CHICAGO -- Sitting inside his cramped office at Wrigley Field late Monday afternoon, Jim Riggleman talked about the need for some of his relief pitchers not named Matt Capps or Tyler Clippard to start coming through in key situations.
"Tonight would be a great night for that to happen," the Nationals manager said.
Some five hours later, as Brian Bruney was trudging off the mound after issuing a four-pitch, bases-loaded walk in the 10th inning of a 4-3 loss to the Cubs, Riggleman could only sigh and wonder what might have been.
Three weeks into this already-surprising season, the Nationals have gotten plenty of top-notch performances. Livan Hernandez and Ivan Rodriguez have been fantastic. Josh Willingham and Ryan Zimmerman (when he plays) have been solid. Capps and Clippard have been virtually unhittable.
But if the Nats are serious about sustaining their early season momentum and actually keeping themselves on the fringe of contention, they're going to have to get contributions from a lot more players. And that begins in a bullpen that boasts far too few sure things at the moment.
Someone else has got to step up and share the load with Capps and Clippard. Sean Burnett took a step in the right direction tonight in retiring both batters he faced. Tyler Walker also did his part, retiring four of five batters in a tie game.
But Bruney is the guy who's supposed to be counted upon in these situations. The Nationals acquired the 28-year-old right-hander from the Yankees in December and then paid him $1.5 million to be their primary setup man. So what have they received so far for their investment? 10 shaky relief appearances that have resulted in six earned runs and 19 baserunners in 9 2/3 innings. An astounding 12 of those batters have reached base via walk.
Bruney added three more free passes to the ledger tonight, all of them on four straight pitches, the final one an embarrassing bases-loaded walk to Aramis Ramirez to end the game.
"I was the only one out there throwing the baseball when that run scored, and I walked him in. I put this one on me," the pitcher said. "Unfortunately, this is not a good feeling to have. In a locker room full of guys who are busting their [butts], I go out there and walk a guy to win the game. I'm obviously not happy with myself."
In fairness to Bruney, this one wasn't entirely his fault. He allowed two weak singles in the 10th: a slow grounder through the right side hole and a blooper behind second base. They weren't necessarily plays Cristian Guzman should have made, but they were plays a good second baseman has a chance to make.
Blame for loss No. 10 of 20 also goes to John Lannan, who himself issued three straight walks in the second, including a four-pitch free pass to opposing pitcher Carlos Silva with the bases loaded.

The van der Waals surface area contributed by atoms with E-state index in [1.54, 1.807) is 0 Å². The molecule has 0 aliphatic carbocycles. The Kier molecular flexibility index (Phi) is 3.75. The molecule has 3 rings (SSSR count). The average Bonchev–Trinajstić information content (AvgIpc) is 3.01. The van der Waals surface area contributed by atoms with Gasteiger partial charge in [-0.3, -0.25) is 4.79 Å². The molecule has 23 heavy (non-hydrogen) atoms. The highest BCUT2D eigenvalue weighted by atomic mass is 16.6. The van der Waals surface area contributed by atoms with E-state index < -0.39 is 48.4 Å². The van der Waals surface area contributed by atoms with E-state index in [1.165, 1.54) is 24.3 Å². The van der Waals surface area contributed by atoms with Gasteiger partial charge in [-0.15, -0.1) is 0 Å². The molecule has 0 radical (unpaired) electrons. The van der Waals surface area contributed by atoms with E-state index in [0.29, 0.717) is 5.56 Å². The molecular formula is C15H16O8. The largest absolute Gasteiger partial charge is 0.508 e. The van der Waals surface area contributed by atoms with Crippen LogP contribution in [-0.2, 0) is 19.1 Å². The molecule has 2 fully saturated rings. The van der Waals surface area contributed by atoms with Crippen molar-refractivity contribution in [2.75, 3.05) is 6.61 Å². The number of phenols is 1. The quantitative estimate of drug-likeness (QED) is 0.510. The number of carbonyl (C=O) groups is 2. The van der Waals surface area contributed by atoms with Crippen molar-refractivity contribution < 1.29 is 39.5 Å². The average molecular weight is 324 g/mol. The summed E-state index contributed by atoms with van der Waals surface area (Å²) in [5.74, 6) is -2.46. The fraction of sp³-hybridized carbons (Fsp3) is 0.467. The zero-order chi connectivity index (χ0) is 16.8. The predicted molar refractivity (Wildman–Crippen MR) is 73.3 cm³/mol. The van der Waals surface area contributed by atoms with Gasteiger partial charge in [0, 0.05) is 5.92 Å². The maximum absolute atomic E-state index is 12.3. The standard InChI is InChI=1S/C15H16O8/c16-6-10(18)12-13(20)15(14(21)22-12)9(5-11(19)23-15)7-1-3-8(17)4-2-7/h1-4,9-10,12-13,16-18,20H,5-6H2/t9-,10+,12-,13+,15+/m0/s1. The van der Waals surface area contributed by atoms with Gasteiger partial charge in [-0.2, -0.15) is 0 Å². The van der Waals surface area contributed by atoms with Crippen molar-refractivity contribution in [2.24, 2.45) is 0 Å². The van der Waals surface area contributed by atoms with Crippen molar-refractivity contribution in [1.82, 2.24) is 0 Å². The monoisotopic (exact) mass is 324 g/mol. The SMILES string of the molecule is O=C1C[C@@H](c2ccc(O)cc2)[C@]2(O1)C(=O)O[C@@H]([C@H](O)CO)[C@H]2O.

"It was crappy," Lannan said. "I fell apart in the second, and that can't happen."
It also didn't help that Nyjer Morgan misjudged a line drive hit over his head earlier in that second inning, leading to another run, or that the Nationals' lineup went 2-for-9 with runners in scoring position.
But those misdeeds would have been overshadowed had Bruney simply thrown the ball over the plate in the 10th inning and given his teammates a chance to win the game.
How much longer can Riggleman stick with the struggling right-hander in tight situations? Probably not much more. He's already displayed far more trust in Clippard to get through both the seventh and eighth innings in setting up Capps, and that will likely continue. He may start handing the ball more frequently to Walker or even Miguel Batista in setup situations, though neither of those seems like a strong alternative.
The answer, actually, may currently be sleeping in a hotel room in Reading, Pa.
Drew Storen continues to dominate the minor leagues. He's allowed only one run in 7 1/3 innings for Class AA Harrisburg, a continuation of his dominance from last season. In 34 games now as a professional pitcher, Storen owns a 1.83 ERA, is allowing less than five hits per nine innings and has a strikeout-to-walk ratio of 57-to-9. Yes, 57 strikeouts to nine walks in 44 1/3 minor-league innings.
You think Storen's going to walk in the winning run with the bases loaded in the 10th?
Problem is, the Nationals have been planning to wait to promote the first-round draft pick until late-May or early-June, thus delaying his arbitration and free-agent clocks, much as they're doing with Stephen Strasburg.
But can this team afford to wait around for bullpen help? Can it continue to rely on guys like Bruney to pitch in key situations in hostile environments?
If the Nationals are serious about turning this surprisingly competitive start into something more, they may have to rethink their long-term plan in the interest of short-term success.